Operation Typhoon

Discussion in 'The Eastern Front' started by Gerard, Oct 2, 2008.

  1. Gerard

    Gerard Seelow/Prora

    As Peter has referred to in his Day by day" thread, October 2nd marks the Anniversary of the launch of Operation Typhoon, the German Assault towards Moscow. The Operation involved Army Group Centre led by Field Marshal Fedor Von Bock.

    Here is a site devoted to the defense of Moscow:

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    The Offensive started spectacularly with the encirclements of the Vyazma and Bryansk pockets and were seen as a good pointer towards the successful conclusions of operations but the Germans underestimated the distance, the weather and most importantly the Soviet Army and its capacity to recover again and again from near disaster.
     
  2. Gerard

    Gerard Seelow/Prora

    Battle of Moscow 1941 : Hitler : Stalin : Zhukov : Guderian : Blitzkrieg
    Here is another site giving information on the battle and also some organisational charts relating to Soviet and German formations

    I would not take the pictures as being from 1941 as there is one of a German in Late war Camo brandishing a Panzerfaust which was not available to German Troops in 1941. However the maps are quite good as is the text.

    There are conflicting reports about casualties in this operation but most sources agree that casualties were in excess of 500,000 making it an extremely costly battle on both sides.
     
  3. Owen

    Owen -- --- -.. MOD

    What was the weather like on October 2nd 1941?
    Has anyone got a weather report?
    Was it cold & raining?

    (Just trying to get a feel for that time as I'm still wearing my shorts.)
     
  4. von Poop

    von Poop Adaministrator Admin

    Oxford seems to be the closest weather station to you in Wilts, monthly data below:
    (I have no idea what an 'af day' is?)
    yyyy ---mm ---tmax ----tmin -----af -----rain ---sun
    ----------------degC ---degC ----days ---mm ---hours
    1941 ---10 -----14.7 ----6.4 ------0 -----28.8 --120.2
    http://www.metoffice.gov.uk/climate/uk/stationdata/oxforddata.txt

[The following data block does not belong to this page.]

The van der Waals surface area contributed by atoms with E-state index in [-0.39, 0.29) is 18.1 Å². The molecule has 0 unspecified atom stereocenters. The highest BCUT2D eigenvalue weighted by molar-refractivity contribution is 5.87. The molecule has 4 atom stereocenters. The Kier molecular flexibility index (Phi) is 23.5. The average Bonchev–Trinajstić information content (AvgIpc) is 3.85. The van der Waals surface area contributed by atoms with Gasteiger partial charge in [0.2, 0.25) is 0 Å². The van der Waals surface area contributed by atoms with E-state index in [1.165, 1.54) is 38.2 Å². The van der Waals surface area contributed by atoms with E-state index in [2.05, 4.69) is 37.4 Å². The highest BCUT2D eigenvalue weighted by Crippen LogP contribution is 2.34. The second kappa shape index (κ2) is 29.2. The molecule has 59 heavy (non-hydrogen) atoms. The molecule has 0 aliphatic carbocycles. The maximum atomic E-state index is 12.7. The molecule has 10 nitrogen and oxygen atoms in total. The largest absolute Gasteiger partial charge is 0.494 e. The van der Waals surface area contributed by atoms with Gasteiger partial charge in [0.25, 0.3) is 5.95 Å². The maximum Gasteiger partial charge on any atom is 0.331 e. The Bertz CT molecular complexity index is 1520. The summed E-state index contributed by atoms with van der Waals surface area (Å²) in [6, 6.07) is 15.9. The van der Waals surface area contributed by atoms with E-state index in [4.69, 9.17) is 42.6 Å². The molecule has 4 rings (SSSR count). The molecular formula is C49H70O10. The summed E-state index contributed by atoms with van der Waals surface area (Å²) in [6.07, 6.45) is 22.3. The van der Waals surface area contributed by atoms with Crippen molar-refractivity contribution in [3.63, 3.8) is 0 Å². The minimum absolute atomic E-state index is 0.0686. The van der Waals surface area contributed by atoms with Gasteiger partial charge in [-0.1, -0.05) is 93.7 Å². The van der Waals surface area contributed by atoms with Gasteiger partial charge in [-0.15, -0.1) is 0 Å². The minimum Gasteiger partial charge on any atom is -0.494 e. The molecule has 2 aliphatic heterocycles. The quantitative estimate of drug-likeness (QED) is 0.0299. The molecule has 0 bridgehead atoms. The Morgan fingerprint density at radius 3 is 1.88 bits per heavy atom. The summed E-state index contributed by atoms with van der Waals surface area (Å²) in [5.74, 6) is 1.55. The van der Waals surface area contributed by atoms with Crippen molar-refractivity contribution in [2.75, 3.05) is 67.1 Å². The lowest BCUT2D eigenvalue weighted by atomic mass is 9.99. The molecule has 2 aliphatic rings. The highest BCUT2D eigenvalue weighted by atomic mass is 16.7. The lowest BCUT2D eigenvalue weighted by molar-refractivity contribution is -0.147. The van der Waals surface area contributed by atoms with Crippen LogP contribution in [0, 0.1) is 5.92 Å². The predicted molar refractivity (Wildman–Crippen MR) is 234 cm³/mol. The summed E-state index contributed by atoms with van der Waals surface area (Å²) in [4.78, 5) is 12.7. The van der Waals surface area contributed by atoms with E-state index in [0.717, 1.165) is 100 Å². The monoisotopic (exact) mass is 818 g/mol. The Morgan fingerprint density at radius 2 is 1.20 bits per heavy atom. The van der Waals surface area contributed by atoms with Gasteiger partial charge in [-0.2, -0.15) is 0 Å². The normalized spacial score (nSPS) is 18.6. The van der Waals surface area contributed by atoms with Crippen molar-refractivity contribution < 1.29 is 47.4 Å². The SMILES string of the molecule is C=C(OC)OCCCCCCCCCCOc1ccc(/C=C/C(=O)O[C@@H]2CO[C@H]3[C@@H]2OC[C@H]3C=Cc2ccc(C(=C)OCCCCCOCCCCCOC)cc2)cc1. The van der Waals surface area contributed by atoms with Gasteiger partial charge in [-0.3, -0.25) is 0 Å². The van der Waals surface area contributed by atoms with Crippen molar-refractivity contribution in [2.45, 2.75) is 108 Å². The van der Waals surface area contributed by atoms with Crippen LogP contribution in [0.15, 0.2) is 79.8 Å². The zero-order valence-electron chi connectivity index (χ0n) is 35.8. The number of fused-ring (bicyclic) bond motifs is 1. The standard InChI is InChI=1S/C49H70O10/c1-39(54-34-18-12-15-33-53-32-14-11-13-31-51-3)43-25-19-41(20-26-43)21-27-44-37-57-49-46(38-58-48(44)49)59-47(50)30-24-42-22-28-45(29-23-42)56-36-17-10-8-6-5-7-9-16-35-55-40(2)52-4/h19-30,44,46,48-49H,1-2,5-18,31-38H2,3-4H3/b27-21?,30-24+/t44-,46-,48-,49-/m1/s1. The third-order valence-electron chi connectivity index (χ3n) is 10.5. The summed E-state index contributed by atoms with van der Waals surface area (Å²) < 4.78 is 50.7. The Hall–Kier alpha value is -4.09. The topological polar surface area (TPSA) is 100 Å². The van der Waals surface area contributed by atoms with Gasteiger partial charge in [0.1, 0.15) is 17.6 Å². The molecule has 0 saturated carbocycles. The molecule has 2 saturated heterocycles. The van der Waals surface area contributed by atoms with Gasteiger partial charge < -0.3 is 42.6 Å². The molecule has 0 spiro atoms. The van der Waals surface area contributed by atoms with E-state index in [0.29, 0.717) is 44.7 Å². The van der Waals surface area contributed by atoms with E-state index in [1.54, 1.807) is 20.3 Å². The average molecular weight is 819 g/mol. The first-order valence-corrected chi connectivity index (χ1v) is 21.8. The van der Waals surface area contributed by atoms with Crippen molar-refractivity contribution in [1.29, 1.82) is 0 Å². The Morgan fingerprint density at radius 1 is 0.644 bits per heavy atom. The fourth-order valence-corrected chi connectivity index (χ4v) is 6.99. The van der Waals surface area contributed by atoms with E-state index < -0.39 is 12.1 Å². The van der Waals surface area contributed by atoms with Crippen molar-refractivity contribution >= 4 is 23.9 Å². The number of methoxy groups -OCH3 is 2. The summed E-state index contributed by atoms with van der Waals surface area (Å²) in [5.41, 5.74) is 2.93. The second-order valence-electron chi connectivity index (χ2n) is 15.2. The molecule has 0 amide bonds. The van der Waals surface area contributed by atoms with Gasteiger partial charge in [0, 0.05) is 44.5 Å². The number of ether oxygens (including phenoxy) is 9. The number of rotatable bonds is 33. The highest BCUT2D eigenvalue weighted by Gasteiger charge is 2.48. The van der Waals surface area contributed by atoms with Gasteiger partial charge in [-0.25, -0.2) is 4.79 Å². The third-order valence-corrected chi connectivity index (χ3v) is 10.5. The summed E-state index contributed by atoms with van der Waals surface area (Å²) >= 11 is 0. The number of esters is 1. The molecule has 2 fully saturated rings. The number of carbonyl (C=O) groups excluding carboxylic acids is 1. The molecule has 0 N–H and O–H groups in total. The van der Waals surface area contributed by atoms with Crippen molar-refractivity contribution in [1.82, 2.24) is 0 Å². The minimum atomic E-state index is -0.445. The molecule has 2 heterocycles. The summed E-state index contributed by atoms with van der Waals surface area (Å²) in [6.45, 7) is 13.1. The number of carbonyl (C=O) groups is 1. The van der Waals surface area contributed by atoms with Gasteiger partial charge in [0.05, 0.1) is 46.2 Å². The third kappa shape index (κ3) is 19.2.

So yes, you'd likely still be wearing shorts. Though Posties seem to wear shorts all year round anyway... or maybe ours is just particularly hardy.
     
  5. Gerard

    Gerard Seelow/Prora

    Owen, this is taken from the Wiki article about the Operation: By October 7, 1941, the German offensive in this area was bogged down. The first snow fell and quickly melted, turning roads into stretches of mud, a phenomenon known as rasputitsa in Russia. So by October 7th it was raining. Is that any help?
     
  6. Owen

    Owen -- --- -.. MOD

    I knew they got stuck in the mud, which caused more problems than people give credit too.
    They always mention the snow.
    I just wondered how soon the weather turned against the "Fascist Invaders".

    Just checked in my Barbarossa to Berlin by Brian Taylor, he too mentions that on 7th October the temperature in the Central Sector dropped and incessant rains fell.

    I notice too that on 4th October the Finns launcehed an attack across the Svir but were repulsed by 7th Army.

    The USA warned the Finns that any advance towrds the Murmansk railway would be taken as an act of war on the USA.
    Mannerheim decided not attack there.
    Sensible move , I think.
     
  7. Harry Ree

    Harry Ree Very Senior Member

    I saw a German newsreel on the aerial assault on Moscow.It was intended to be for heimat consumption and the commentator in his victorous reflection and typical Nazi commentary on Luftwaffe successes, extolled the Luftwaffe recent bombardment of British cities mentioning London ,Birmingham and Hull targets and it was the intention to carry out similar bombing of Moscow and raise it to the ground.

    Not referred to by the revisionists of late who attempt to portray BC as "terror bombers".A term introduced by Geobbels in his propaganda exercises on the German people.
     
  8. Bodston

    Bodston Little Willy

    What was the weather like on October 2nd 1941?
    Has anyone got a weather report?
    Was it cold & raining?

    (Just trying to get a feel for that time as I'm still wearing my shorts.)
    Snow Falls

    [Thursday 2 October 1941, Moscow]
    The Soviet TASS News Agency reported:
    On Wednesday heavy snowfalls occurred at Leningrad and in the eastern Ukraine. Since midday the German attacks on Leningrad have markedly decreased in violence.
     
  9. James S

    James S Very Senior Member

    Manstein's observation on Hitler was that he could not see beyond the engagement itself , the part played by supply and having a reserve to exploit situations didn't exist in his mind.

    Typhoon was such a situation. The supply problem had been on going for sometime and had gotten worse as distance increased.
    replacement parts for tanks/trucks , just were not to be had and the nature of the Russian transportation system / infastructure was now working against the Germans.